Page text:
Having spent the past year sharing my insight from a lifetime working with and overseeing compliance functions, I would like to be more forward-looking today. These decades of experience have not only given me insight into how things are, but also into where things are likely headed. As a result, I thought I would spend time today discussing some of the potential challenges that I see facing the compliance function and compliance officers in the future. I don’t pretend to be clairvoyant – otherwise the New York Giants would have won the Superbowl every year – but given my time both in the industry and at the Commission, I feel like I’ve seen enough to make a few safe predictions. This is not intended to be all inclusive and is based on my own experience and observations, and not those of my colleagues at the Commission.
Evolving Skills and Expertise
Years ago, the skills and expertise required of the compliance area and its personnel were fairly straightforward. You had to develop a basic expertise in the laws and regulations that affect your business. Back then, compliance was comprised of lawyers, accountants and auditors, and some operational staff. In the future, I envision that the necessary expertise for compliance will consist of a far broader set of subjects, including expertise in technology, operations, market, risk, and auditing, to name a few. Even now, compliance personnel need to have a solid understanding of these areas, but I envision the role becoming even more demanding such that a CCO will truly need to be a jack of all trades with access to a wide array of skillsets.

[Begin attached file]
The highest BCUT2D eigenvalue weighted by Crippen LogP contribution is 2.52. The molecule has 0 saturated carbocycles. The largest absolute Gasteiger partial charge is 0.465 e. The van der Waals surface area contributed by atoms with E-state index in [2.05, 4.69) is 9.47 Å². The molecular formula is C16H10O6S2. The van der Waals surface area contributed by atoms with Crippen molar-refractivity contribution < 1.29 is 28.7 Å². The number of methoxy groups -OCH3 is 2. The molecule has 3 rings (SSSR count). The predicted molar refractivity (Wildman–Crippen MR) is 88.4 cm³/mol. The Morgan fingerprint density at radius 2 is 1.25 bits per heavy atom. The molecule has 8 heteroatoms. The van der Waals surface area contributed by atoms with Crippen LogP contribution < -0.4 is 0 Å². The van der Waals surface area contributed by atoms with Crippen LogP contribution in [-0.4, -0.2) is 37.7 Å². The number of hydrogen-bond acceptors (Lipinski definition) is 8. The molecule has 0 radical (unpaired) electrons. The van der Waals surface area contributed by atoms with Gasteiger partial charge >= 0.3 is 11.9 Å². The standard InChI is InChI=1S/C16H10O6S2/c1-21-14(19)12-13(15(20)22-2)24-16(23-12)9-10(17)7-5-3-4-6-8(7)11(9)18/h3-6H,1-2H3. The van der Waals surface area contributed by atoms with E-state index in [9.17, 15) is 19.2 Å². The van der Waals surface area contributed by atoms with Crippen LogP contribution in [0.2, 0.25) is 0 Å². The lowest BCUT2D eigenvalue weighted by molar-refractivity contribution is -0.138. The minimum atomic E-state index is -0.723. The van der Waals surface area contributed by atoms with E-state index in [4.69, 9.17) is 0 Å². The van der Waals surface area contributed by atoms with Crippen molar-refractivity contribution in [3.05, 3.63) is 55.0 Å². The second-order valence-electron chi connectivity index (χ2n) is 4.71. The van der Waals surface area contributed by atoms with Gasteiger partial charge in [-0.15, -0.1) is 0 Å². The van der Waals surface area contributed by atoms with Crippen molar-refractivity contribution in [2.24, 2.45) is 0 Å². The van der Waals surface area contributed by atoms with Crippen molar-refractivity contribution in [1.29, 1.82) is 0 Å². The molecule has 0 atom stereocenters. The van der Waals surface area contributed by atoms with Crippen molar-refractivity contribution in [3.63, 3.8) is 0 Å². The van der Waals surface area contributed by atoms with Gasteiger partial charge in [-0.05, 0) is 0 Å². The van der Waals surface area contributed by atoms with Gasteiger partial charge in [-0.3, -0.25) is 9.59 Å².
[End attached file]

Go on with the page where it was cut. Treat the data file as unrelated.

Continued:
Changing Business and Economic Environment
The business and economic environment faced by broker-dealers, investment advisers, investment companies and other regulated entities is dynamic and highly competitive. Many of these businesses have seen dramatic changes to the composition of their products, changes to their traditional business models, and migration of clients and business to less lucrative areas. For example, in the asset management industry there has been a sizeable transition over the past several years from active management to passive management, and the resulting shift from higher revenue and margin business to lower revenue and margin business. In addition, many businesses that previously experienced very healthy growth rates have matured and face the prospect of modest future growth, at best.
I have concerns that this general trend of declining or stagnant top line revenue growth will trigger an ever-increasing fixation on expenses. While I have no problem with cost management – indeed it is a prudent part of any business – I worry about the potential long term implications because, as you all know, compliance is a significant cost center, as are technology and legal. So a very real challenge for compliance departments and personnel – both today and in the future -- will be to insure that they have the funding necessary for discharging their critical function as well as the technological and other resources that are essential to their success. This concern about resource constraints is especially critical as the role of compliance continues to expand in the post-financial-crisis era. If the focus on the bottom line makes the compliance function more efficient, then that certainly is a good outcome. But if it negatively impacts the ability of compliance personnel to discharge their duties effectively, that can be a serious problem.
Business Expectations Regarding the Role of Compliance